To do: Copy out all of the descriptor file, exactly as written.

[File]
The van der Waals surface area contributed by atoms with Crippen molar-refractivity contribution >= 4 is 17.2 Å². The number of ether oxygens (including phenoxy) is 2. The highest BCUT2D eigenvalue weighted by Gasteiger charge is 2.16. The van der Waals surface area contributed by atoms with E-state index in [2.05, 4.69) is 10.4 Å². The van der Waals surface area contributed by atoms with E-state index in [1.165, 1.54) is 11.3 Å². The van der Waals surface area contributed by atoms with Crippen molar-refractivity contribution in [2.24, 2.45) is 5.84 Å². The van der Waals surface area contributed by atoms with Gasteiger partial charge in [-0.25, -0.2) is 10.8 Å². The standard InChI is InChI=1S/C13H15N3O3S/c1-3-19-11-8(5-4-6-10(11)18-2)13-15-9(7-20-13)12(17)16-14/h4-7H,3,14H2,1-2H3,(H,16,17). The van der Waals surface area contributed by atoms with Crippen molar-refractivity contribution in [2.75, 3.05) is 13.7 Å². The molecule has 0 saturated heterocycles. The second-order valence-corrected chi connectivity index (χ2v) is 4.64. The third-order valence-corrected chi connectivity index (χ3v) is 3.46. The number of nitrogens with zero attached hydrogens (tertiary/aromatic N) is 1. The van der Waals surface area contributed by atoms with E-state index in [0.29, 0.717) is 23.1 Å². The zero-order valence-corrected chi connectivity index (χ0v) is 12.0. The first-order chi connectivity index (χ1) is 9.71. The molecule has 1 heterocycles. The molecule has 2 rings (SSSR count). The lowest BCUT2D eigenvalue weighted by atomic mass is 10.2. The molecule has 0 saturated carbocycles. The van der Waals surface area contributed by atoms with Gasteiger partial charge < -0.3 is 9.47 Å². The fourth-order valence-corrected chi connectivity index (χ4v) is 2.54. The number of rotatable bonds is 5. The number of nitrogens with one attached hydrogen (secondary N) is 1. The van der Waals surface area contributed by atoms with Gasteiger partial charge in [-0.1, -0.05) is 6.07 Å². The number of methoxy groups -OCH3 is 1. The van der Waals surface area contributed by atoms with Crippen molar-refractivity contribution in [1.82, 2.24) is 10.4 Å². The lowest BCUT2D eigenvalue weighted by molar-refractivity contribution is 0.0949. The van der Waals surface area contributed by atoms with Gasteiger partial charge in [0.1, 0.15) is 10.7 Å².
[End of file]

The van der Waals surface area contributed by atoms with Crippen molar-refractivity contribution >= 4 is 17.2 Å². The number of ether oxygens (including phenoxy) is 2. The highest BCUT2D eigenvalue weighted by Gasteiger charge is 2.16. The van der Waals surface area contributed by atoms with E-state index in [2.05, 4.69) is 10.4 Å². The van der Waals surface area contributed by atoms with E-state index in [1.165, 1.54) is 11.3 Å². The van der Waals surface area contributed by atoms with Crippen molar-refractivity contribution in [2.24, 2.45) is 5.84 Å². The van der Waals surface area contributed by atoms with Gasteiger partial charge in [-0.25, -0.2) is 10.8 Å². The standard InChI is InChI=1S/C13H15N3O3S/c1-3-19-11-8(5-4-6-10(11)18-2)13-15-9(7-20-13)12(17)16-14/h4-7H,3,14H2,1-2H3,(H,16,17). The van der Waals surface area contributed by atoms with Crippen molar-refractivity contribution in [2.75, 3.05) is 13.7 Å². The molecule has 0 saturated heterocycles. The second-order valence-corrected chi connectivity index (χ2v) is 4.64. The third-order valence-corrected chi connectivity index (χ3v) is 3.46. The number of nitrogens with zero attached hydrogens (tertiary/aromatic N) is 1. The van der Waals surface area contributed by atoms with E-state index in [0.29, 0.717) is 23.1 Å². The zero-order valence-corrected chi connectivity index (χ0v) is 12.0. The first-order chi connectivity index (χ1) is 9.71. The molecule has 1 heterocycles. The molecule has 2 rings (SSSR count). The lowest BCUT2D eigenvalue weighted by atomic mass is 10.2. The molecule has 0 saturated carbocycles. The van der Waals surface area contributed by atoms with Gasteiger partial charge < -0.3 is 9.47 Å². The fourth-order valence-corrected chi connectivity index (χ4v) is 2.54. The number of rotatable bonds is 5. The number of nitrogens with one attached hydrogen (secondary N) is 1. The van der Waals surface area contributed by atoms with Gasteiger partial charge in [-0.1, -0.05) is 6.07 Å². The number of methoxy groups -OCH3 is 1. The van der Waals surface area contributed by atoms with Crippen molar-refractivity contribution in [1.82, 2.24) is 10.4 Å². The lowest BCUT2D eigenvalue weighted by molar-refractivity contribution is 0.0949. The van der Waals surface area contributed by atoms with Gasteiger partial charge in [0.1, 0.15) is 10.7 Å².